There have been two excellent scholarly studies of the issue, Pool and Pool’s Who Financed Hitler? (1978) and Turner’s German Big Business and the Rise of Hitler (1985). Both studies showed conclusively that the National Socialist German Workers Party got the vast majority of its financing from its own middle-class membership until the last year or two before it took power, and only then came in for handouts from business because most German businesses decided that given a choice between the two rising powers in the final crisis of the Weimar regime—the Nazis and the Communists—they would settle for the Nazis. In point of fact—and this can be found detailed in any social history of Germany between the wars—German big business by and large distrusted Hitler’s party, and bitterly resented the new regime’s policy of gleichschaltung, “coordination,” which subjected even the largest firms to oversight and regulation by Party officials.

So where did the claim that fascism is always a puppet of big business come from? Like the use of “fascism” as a generic label for regimes liberals don’t like, it’s a third-hand borrowing from the Soviet propaganda of an earlier day. In the political theology of Marxism, remember, everything boils down to the struggle between capitalists and the proletariat, the two contending forces of the Marxist cosmos. Everything and everyone that doesn’t support the interests of the proletariat as defined by Marxist theory is therefore by definition a tool of the capitalist ruling class, and any political movement that opposes Marxism thus has to be composed of capitalist lackeys and running dogs.  QED!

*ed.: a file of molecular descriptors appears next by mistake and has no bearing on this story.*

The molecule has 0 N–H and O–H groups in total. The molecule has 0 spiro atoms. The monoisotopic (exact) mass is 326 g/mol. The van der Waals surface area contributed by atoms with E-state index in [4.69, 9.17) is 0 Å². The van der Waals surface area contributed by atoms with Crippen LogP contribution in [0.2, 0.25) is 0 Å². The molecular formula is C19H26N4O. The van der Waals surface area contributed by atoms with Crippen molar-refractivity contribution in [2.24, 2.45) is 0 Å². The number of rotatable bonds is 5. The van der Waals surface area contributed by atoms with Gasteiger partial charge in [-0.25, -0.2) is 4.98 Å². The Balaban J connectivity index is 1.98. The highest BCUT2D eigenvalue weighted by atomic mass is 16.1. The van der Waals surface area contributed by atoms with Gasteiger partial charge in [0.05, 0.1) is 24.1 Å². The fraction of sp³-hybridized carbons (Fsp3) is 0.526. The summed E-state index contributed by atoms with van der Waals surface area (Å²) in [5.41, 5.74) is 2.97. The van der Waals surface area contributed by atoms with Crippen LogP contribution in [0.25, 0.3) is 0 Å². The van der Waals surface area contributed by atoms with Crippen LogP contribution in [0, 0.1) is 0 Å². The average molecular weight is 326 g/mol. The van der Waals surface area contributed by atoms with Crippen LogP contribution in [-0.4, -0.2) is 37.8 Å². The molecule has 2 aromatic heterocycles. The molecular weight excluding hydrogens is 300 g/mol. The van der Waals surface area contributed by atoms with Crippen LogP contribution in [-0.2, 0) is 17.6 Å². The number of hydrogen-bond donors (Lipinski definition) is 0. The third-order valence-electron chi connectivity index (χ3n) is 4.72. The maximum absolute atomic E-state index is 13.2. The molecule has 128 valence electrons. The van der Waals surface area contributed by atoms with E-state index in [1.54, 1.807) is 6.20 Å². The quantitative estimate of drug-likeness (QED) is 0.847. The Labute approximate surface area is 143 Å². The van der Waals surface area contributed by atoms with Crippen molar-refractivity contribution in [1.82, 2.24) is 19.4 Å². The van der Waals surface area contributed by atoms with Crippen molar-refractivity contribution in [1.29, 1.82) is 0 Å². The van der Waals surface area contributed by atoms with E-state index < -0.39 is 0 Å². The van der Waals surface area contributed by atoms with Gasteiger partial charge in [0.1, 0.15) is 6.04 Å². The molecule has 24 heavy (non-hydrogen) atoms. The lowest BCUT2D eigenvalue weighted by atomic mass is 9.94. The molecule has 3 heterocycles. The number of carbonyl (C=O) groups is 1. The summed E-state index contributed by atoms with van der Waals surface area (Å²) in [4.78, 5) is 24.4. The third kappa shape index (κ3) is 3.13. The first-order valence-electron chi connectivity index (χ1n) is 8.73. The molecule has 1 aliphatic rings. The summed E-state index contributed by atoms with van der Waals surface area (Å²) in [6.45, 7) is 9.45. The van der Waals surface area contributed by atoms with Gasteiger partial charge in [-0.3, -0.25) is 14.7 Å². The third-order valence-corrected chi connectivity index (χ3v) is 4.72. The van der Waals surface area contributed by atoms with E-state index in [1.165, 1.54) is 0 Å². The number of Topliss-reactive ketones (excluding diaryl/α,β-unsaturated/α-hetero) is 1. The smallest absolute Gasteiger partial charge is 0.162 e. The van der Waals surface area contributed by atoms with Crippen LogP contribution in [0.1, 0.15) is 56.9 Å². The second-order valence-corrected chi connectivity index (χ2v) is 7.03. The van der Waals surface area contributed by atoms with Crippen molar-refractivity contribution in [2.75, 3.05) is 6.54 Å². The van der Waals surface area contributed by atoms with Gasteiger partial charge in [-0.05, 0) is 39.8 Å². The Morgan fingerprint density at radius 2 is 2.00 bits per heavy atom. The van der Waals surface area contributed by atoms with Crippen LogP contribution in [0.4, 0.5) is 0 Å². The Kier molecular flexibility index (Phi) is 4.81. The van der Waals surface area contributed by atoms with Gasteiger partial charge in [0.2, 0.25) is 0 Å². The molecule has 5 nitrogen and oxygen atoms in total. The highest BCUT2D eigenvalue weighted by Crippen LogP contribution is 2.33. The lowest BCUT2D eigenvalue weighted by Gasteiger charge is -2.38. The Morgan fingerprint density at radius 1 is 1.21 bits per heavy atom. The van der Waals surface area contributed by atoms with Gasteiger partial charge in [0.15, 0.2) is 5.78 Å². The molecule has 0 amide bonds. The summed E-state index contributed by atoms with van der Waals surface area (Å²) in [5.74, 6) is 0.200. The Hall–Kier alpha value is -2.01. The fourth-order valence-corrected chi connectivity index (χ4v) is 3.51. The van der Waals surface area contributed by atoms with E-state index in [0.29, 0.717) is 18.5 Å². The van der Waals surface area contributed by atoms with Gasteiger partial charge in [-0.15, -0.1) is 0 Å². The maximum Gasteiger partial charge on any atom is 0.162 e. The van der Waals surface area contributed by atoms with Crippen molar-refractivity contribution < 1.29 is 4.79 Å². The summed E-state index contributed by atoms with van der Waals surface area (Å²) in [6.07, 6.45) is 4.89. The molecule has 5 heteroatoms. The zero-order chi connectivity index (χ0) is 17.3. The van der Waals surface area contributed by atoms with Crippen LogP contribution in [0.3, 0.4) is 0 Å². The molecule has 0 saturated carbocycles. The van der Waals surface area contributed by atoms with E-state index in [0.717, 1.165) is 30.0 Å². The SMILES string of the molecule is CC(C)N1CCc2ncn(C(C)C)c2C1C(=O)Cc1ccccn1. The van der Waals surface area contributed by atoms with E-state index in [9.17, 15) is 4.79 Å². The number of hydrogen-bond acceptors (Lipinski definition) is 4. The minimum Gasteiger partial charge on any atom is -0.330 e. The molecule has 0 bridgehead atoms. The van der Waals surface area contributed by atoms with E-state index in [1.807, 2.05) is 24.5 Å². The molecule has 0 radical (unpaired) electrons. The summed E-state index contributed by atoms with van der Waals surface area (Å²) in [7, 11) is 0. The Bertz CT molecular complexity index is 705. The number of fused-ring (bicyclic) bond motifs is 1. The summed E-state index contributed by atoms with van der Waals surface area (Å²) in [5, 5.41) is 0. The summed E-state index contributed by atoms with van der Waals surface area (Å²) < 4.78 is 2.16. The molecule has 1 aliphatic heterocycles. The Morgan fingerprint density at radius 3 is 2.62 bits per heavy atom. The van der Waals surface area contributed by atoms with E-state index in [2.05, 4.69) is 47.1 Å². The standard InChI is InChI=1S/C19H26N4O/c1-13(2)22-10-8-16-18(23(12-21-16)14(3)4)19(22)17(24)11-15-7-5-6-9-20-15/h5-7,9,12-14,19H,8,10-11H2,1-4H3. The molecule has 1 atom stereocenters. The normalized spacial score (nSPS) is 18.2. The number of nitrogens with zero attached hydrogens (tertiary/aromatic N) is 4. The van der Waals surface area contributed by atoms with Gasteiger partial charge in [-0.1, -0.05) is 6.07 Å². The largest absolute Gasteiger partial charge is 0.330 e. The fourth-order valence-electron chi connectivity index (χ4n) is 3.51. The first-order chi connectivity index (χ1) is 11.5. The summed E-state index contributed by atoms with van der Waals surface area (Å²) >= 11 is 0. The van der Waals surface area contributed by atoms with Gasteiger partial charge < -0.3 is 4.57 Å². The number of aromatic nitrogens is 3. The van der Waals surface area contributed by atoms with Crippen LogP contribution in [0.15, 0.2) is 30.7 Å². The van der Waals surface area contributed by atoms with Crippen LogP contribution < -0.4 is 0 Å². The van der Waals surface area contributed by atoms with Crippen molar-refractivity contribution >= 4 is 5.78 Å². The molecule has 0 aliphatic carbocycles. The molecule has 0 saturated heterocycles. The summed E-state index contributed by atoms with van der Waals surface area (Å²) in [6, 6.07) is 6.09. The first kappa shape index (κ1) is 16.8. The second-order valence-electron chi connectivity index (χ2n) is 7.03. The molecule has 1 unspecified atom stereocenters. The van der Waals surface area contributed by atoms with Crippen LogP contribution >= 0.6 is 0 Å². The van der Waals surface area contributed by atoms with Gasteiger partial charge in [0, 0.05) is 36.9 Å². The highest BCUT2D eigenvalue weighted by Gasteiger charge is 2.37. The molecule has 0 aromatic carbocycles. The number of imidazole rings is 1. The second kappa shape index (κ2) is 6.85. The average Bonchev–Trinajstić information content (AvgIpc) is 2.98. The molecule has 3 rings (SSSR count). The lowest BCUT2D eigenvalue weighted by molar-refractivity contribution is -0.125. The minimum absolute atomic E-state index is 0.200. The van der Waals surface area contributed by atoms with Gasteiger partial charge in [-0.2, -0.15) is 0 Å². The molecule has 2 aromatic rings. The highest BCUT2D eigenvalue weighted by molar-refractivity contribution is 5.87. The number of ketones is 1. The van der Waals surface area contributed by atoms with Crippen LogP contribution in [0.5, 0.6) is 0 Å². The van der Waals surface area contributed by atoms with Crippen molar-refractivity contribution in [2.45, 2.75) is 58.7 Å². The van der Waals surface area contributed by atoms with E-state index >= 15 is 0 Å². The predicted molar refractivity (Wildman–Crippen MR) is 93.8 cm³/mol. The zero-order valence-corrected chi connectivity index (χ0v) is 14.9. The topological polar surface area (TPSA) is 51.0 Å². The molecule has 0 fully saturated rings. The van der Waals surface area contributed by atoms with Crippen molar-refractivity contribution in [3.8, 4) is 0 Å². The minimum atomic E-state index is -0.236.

More broadly, communist parties have generally pitched themselves to the public by insisting that all other political movements work out in practice to a vote for the existing order of society. A useful bit of marketing in any context, it became a necessity once Stalin’s regime demonstrated just how unpleasant a communist regime could be in practice.  Insisting that fascism is simply another name for what we’ve already got, though, had an enduring downside—it convinced a great many people, in the teeth of the evidence, that fascism by definition defends the status quo. The fact that Italian Fascism and German national socialism both rose to power promising radical change in their respective societies and delivered on that promise has been completely erased from the modern political imagination.

For that matter, the flattening out of American political thought into a linear spectrum from “the left” (the Democratic party, and the Communists who are presumed to be lurking in its leftward fringe) to “the right” (the Republican party, and the fascists who are presumed to have a similar hideout in the GOP’s rightward fringe) helps feed the same belief. Once all political thought has been forced onto that Procrustean bed of ideology, after all, if the fascists aren’t hiding out somewhere on the far end of the Republican half of the spectrum, where else could they be?

It’s at this point that we approach the most explosive dimension of the history of fascism, because the unthinking acceptance of the linear model of politics presupposed by that question isn’t merely a problem in some abstract sense. It also obscures some of the most important dimensions of contemporary political life, in the United States and elsewhere.  According to that model, the point in the middle of the spectrum—where “left” and “right” fade into one another—is the common ground of politics, the middle of the road, where most people either are or ought to be.  The further you get from that midpoint, the closer you are to “extremism.”  (Think about that last word for a moment.) What happens, though, if the common ground where the two major parties meet and shake hands is far removed from the actual beliefs and opinions of the majority?

That’s the situation we’re in today in America, of course. Americans may not agree about much, but a remarkably large number of them agree that neither political party is listening to them, or offering policies that Americans in general find appealing or even acceptable. Where the two major parties can reach a consensus—for example, in giving bankers a de facto amnesty for even the most egregious and damaging acts of financial fraud—there’s normally a substantial gap between that consensus and the policies that most Americans support. Where the parties remain at loggerheads, there are normally three positions: the Democratic position, the Republican position, and the position most Americans favor, which never gets brought up in the political arena at all.